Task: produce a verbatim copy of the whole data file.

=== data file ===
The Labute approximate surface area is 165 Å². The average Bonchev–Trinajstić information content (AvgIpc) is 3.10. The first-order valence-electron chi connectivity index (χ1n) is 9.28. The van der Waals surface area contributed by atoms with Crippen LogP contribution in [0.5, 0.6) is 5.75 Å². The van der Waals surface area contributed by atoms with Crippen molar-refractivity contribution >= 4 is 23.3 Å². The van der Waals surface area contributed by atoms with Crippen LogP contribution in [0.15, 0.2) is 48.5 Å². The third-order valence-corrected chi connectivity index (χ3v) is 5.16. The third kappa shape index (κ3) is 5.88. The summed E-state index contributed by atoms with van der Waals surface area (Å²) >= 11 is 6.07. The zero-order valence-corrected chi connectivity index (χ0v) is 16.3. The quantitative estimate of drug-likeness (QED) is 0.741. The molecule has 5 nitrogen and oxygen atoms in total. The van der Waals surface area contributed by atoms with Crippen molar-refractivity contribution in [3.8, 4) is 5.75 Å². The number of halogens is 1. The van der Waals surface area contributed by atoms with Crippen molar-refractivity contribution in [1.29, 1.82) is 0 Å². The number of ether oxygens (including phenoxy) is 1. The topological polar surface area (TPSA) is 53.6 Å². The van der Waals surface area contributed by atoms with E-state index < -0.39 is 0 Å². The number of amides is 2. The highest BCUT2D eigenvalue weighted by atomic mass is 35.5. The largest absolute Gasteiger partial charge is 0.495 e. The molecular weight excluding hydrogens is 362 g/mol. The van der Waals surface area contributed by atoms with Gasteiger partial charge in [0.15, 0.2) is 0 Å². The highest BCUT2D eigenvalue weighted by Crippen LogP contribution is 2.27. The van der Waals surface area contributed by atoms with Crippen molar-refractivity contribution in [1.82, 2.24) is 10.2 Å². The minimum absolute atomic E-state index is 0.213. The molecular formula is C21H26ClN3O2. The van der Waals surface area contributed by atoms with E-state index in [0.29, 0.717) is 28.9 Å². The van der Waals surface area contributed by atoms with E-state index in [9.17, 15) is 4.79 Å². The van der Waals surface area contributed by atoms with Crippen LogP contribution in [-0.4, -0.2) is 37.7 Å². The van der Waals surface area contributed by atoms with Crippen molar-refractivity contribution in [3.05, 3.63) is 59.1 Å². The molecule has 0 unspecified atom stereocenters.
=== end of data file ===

The Labute approximate surface area is 165 Å². The average Bonchev–Trinajstić information content (AvgIpc) is 3.10. The first-order valence-electron chi connectivity index (χ1n) is 9.28. The van der Waals surface area contributed by atoms with Crippen LogP contribution in [0.5, 0.6) is 5.75 Å². The van der Waals surface area contributed by atoms with Crippen molar-refractivity contribution >= 4 is 23.3 Å². The van der Waals surface area contributed by atoms with Crippen LogP contribution in [0.15, 0.2) is 48.5 Å². The third-order valence-corrected chi connectivity index (χ3v) is 5.16. The third kappa shape index (κ3) is 5.88. The summed E-state index contributed by atoms with van der Waals surface area (Å²) >= 11 is 6.07. The zero-order valence-corrected chi connectivity index (χ0v) is 16.3. The quantitative estimate of drug-likeness (QED) is 0.741. The molecule has 5 nitrogen and oxygen atoms in total. The van der Waals surface area contributed by atoms with Crippen molar-refractivity contribution in [3.8, 4) is 5.75 Å². The number of halogens is 1. The van der Waals surface area contributed by atoms with Crippen molar-refractivity contribution in [1.29, 1.82) is 0 Å². The number of ether oxygens (including phenoxy) is 1. The topological polar surface area (TPSA) is 53.6 Å². The van der Waals surface area contributed by atoms with E-state index < -0.39 is 0 Å². The number of amides is 2. The highest BCUT2D eigenvalue weighted by atomic mass is 35.5. The largest absolute Gasteiger partial charge is 0.495 e. The molecular weight excluding hydrogens is 362 g/mol. The van der Waals surface area contributed by atoms with Gasteiger partial charge in [0.15, 0.2) is 0 Å². The highest BCUT2D eigenvalue weighted by Crippen LogP contribution is 2.27. The van der Waals surface area contributed by atoms with Crippen molar-refractivity contribution in [1.82, 2.24) is 10.2 Å². The minimum absolute atomic E-state index is 0.213. The molecular formula is C21H26ClN3O2. The van der Waals surface area contributed by atoms with E-state index in [0.29, 0.717) is 28.9 Å². The van der Waals surface area contributed by atoms with E-state index in [9.17, 15) is 4.79 Å². The van der Waals surface area contributed by atoms with Crippen LogP contribution in [-0.4, -0.2) is 37.7 Å². The van der Waals surface area contributed by atoms with Crippen molar-refractivity contribution in [3.05, 3.63) is 59.1 Å². The molecule has 0 unspecified atom stereocenters.